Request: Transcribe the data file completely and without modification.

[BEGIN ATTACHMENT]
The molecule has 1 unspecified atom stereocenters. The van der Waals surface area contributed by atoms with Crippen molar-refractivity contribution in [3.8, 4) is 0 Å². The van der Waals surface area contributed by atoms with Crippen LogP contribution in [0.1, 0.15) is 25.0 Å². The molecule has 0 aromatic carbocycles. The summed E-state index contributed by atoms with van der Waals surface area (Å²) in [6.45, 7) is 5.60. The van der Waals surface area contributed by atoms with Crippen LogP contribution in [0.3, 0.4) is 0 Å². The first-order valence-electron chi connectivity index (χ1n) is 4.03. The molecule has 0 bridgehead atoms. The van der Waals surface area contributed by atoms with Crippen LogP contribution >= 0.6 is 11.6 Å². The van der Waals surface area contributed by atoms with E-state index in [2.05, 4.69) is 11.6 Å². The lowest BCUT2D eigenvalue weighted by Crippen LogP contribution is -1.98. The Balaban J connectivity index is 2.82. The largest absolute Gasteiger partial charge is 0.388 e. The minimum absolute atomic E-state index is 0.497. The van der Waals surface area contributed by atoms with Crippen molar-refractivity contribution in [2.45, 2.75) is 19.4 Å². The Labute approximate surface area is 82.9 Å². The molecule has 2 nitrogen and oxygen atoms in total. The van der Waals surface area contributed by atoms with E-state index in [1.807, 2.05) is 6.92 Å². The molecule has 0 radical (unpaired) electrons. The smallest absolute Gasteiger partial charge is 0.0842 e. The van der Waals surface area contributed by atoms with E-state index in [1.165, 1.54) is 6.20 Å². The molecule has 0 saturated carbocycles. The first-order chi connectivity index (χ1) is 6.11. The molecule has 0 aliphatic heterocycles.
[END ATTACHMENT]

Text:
The molecule has 1 unspecified atom stereocenters. The van der Waals surface area contributed by atoms with Crippen molar-refractivity contribution in [3.8, 4) is 0 Å². The van der Waals surface area contributed by atoms with Crippen LogP contribution in [0.1, 0.15) is 25.0 Å². The molecule has 0 aromatic carbocycles. The summed E-state index contributed by atoms with van der Waals surface area (Å²) in [6.45, 7) is 5.60. The van der Waals surface area contributed by atoms with Crippen LogP contribution in [0.3, 0.4) is 0 Å². The first-order valence-electron chi connectivity index (χ1n) is 4.03. The molecule has 0 bridgehead atoms. The van der Waals surface area contributed by atoms with Crippen LogP contribution >= 0.6 is 11.6 Å². The van der Waals surface area contributed by atoms with E-state index in [2.05, 4.69) is 11.6 Å². The lowest BCUT2D eigenvalue weighted by Crippen LogP contribution is -1.98. The Balaban J connectivity index is 2.82. The largest absolute Gasteiger partial charge is 0.388 e. The minimum absolute atomic E-state index is 0.497. The van der Waals surface area contributed by atoms with Crippen molar-refractivity contribution in [2.45, 2.75) is 19.4 Å². The Labute approximate surface area is 82.9 Å². The molecule has 2 nitrogen and oxygen atoms in total. The van der Waals surface area contributed by atoms with E-state index in [1.807, 2.05) is 6.92 Å². The molecule has 0 radical (unpaired) electrons. The smallest absolute Gasteiger partial charge is 0.0842 e. The van der Waals surface area contributed by atoms with E-state index in [1.165, 1.54) is 6.20 Å². The molecule has 0 saturated carbocycles. The first-order chi connectivity index (χ1) is 6.11. The molecule has 0 aliphatic heterocycles.